Collier coverage

University of Texas graduate and politician, Mike Collier held a gathering in College Station on Tuesday, Oct. 12 as part of his campaign for Democratic Texas Lt. Governor. 

As a part of his campaign route around Texas, Democratic Texas Lt. Gov. candidate Mike Collier made a stop in Aggieland. 

After traveling 1,018 miles while visiting different cities across Texas since launching his campaign on Monday, Oct. 4, Collier made a stop in Bryan-College Station to hold a gathering at Sue Haswell Park on Thursday, Oct. 12. Collier shared his campaign priorities as well as listened to citizen concerns. 

From Pre-K to graduate school, the two-time University of Texas graduate said a main focus of his campaign was public education including lowering the cost of college tuition. Collier said he would like to see an increase in the amount of money going to fund schools in Texas to offset high tuition costs and the number of student loans.

“Tuition is too high, [and] people have to borrow too much money,” Collier said. “It wasn't like that when I was in college in the [19]80s. Tuition was very low because the state funded the universities to a much greater extent than they do today. I'd love to see us get back to where we have enough state money coming to the universities, so that we have world class universities, like the whole world admires.”

After a historic and devastating storm hit Texas in February earlier this year, Collier said it is vital to get the energy grid fixed for the state. 

“[Texas] should be [a] leader in the energy transition, and I know Texas A&M has a fabulous engineering school and fabulous technology horsepower,” Collier said. “I'm sure they have a very strong desire to be on the cutting edge of that, and the state should be on it.” 

Collier said there is a real concern regarding political leaders in Texas honoring Constitutional rights and said he hopes to resolve uneasy feelings.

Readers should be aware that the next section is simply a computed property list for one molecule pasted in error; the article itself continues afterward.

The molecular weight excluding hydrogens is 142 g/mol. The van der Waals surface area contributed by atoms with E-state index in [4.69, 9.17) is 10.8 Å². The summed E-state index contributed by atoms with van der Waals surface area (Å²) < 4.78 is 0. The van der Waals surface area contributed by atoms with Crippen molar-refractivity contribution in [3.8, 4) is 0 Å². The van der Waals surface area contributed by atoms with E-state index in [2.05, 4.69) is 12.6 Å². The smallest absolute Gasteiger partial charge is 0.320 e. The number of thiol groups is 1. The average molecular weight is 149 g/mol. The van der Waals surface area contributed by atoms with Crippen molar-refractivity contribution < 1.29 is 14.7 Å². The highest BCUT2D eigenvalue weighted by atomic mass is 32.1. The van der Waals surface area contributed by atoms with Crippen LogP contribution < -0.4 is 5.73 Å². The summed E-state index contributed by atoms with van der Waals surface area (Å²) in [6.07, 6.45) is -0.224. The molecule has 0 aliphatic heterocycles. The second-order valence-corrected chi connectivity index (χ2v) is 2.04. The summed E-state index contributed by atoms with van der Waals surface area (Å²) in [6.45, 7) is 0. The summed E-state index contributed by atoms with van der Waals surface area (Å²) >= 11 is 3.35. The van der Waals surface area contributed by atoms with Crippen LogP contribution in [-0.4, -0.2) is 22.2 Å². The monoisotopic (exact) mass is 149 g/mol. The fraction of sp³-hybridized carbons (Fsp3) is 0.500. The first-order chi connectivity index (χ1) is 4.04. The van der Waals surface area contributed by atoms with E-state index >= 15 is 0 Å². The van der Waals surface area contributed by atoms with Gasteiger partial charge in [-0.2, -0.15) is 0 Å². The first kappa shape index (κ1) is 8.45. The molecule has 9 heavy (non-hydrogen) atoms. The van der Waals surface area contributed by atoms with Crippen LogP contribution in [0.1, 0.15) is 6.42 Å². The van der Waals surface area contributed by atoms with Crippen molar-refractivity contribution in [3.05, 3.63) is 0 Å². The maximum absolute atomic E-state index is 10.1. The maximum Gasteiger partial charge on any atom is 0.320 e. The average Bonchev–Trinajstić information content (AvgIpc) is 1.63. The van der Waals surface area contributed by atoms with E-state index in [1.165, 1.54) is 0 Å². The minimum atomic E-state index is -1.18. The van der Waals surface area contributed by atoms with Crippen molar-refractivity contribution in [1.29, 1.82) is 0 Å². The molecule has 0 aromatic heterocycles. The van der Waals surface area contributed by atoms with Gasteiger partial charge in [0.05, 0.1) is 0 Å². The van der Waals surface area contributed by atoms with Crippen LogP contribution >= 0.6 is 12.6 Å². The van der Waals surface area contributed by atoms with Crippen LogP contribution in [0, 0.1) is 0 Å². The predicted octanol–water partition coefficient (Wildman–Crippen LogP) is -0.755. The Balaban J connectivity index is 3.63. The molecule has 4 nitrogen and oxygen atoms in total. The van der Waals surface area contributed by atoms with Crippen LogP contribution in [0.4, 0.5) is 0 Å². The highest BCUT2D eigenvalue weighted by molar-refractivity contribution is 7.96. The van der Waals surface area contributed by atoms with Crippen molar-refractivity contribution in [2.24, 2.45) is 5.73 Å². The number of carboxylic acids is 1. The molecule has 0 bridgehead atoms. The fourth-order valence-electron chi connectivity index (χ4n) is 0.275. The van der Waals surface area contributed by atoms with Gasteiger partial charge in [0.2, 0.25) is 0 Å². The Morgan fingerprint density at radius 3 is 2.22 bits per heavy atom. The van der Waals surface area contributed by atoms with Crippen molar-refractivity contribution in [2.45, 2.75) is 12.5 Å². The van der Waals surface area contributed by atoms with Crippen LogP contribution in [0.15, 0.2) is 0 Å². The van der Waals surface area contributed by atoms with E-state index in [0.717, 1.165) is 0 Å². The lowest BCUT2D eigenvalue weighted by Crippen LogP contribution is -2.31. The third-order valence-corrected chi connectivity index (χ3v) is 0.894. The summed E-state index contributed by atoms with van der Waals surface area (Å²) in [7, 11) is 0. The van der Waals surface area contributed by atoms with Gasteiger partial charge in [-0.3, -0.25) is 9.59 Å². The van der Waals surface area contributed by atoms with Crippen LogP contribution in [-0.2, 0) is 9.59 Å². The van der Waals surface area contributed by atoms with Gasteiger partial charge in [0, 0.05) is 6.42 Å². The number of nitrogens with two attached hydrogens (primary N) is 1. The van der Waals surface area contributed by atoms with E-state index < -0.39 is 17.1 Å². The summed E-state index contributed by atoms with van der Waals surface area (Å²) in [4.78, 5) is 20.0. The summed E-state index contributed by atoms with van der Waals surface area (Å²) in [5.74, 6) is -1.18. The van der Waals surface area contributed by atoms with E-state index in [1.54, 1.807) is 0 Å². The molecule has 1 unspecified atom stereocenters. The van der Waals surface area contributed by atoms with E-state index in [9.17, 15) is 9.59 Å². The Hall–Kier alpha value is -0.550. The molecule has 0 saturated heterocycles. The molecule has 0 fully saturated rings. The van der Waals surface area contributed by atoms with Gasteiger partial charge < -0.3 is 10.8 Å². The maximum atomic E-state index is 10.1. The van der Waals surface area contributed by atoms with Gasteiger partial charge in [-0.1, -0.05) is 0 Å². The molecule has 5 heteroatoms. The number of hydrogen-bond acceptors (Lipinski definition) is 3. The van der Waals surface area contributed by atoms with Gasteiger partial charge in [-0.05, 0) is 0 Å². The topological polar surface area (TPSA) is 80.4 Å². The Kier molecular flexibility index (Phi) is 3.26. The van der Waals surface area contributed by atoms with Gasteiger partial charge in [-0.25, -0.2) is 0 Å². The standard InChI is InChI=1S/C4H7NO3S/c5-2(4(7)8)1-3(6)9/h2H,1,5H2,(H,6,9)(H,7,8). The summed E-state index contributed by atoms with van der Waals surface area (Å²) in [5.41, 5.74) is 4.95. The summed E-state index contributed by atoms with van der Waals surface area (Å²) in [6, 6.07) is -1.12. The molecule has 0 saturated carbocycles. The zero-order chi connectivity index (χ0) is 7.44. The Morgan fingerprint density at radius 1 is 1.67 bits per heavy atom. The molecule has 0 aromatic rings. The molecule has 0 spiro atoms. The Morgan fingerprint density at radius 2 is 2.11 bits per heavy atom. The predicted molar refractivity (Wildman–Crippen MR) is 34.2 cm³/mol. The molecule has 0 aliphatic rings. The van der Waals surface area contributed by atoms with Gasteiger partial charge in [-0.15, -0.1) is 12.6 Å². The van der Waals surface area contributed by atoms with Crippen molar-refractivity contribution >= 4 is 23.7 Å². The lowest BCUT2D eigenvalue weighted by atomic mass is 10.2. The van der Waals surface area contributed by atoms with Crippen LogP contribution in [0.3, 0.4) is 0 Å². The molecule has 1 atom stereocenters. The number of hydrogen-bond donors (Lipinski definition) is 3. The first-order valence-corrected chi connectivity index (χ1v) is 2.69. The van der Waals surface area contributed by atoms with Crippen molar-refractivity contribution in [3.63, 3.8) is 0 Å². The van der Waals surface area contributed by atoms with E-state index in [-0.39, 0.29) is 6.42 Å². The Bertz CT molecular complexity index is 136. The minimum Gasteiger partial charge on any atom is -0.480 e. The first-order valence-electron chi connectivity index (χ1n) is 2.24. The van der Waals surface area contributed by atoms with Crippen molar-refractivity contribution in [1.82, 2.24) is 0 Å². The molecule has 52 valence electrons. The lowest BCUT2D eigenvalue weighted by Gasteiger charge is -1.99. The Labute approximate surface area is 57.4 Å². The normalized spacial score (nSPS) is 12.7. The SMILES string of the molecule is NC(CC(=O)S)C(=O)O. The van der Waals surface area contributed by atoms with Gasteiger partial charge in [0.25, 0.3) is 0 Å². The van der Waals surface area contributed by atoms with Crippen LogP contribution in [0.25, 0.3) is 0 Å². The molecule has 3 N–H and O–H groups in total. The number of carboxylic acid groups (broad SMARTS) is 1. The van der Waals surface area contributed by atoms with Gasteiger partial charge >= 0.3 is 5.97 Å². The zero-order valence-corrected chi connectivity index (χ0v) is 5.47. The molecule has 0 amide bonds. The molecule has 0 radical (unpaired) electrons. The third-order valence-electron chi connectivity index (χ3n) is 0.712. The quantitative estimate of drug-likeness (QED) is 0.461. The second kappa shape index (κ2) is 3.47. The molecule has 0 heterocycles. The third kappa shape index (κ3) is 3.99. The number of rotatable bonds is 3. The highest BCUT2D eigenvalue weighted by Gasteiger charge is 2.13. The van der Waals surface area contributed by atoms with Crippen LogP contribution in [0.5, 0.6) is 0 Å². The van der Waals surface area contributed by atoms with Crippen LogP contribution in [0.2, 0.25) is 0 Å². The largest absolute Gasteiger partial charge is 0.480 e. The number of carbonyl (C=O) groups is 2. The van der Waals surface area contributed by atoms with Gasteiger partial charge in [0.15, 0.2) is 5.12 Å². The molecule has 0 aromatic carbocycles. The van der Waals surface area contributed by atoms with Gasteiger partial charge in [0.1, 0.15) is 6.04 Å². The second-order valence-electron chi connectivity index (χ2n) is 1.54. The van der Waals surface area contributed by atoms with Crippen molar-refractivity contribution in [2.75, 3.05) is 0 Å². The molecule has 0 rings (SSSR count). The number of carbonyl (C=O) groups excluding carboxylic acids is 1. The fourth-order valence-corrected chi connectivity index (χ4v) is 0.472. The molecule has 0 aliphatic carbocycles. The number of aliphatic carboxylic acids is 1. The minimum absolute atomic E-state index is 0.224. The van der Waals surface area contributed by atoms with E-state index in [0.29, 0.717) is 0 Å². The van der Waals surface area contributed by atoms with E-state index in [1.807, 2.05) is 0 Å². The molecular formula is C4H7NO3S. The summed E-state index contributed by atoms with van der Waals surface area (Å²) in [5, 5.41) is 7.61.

“I'm very much pro-LGBT[Q+] and [believe in] the right to, to live in love as your creator intended,” Collier said. “And [also] then a woman's right to be in control of her own destiny or her own healthcare.”

In his 2018 campaign, Collier came within 4.8 percentage votes of acting Texas Lt. Gov. Dan Patrick, the closest race for lieutenant governor in over two decades. He also outperformed Democratic candidate Beto O'Rourke in two-thirds of Texas counties. Additionally, his campaign team said he has raised over a million dollars through his exploratory committee before the official launch of his campaign. 

As for differences in his 2018 campaign and now, Collier said they are similar, since those issues have not been resolved in Texas. 

“There's a great sense of urgency now like I hadn't seen before, and there's much more energy around [these issues],” Collier said. “If you believe in the Constitution, and if you believe in democracy, as I do, then you're very worried about what you see taking shape in Texas. It's driven by power, and that's wrong. So this campaign is all largely about doing right.”

Between his previous campaign and now, Collier served as President Joe Biden’s senior advisor for the state of Texas. 

Collier said he encourages people to go out and vote because when they don't, he believes corruption enters the picture. 

“Democracy doesn't work if people don't vote — and corruption enters the picture when people don't [vote],” Collier said. “You see political leaders much more concerned about their personal power than they are about making sure their policies make sense to the majority of people.”

Though voting in all elections is important, state and local politics are what affect your day-to-day life, Collier said, so it is important to also vote in midterm elections, where voter turnout is statistically low. 

“Midterm elections really, really matter in terms of how the government affects people in their lives,” Collier said. 

Collier and his team are now headed to Austin and then continue on to Houston in his 30-day tour of Texas. 

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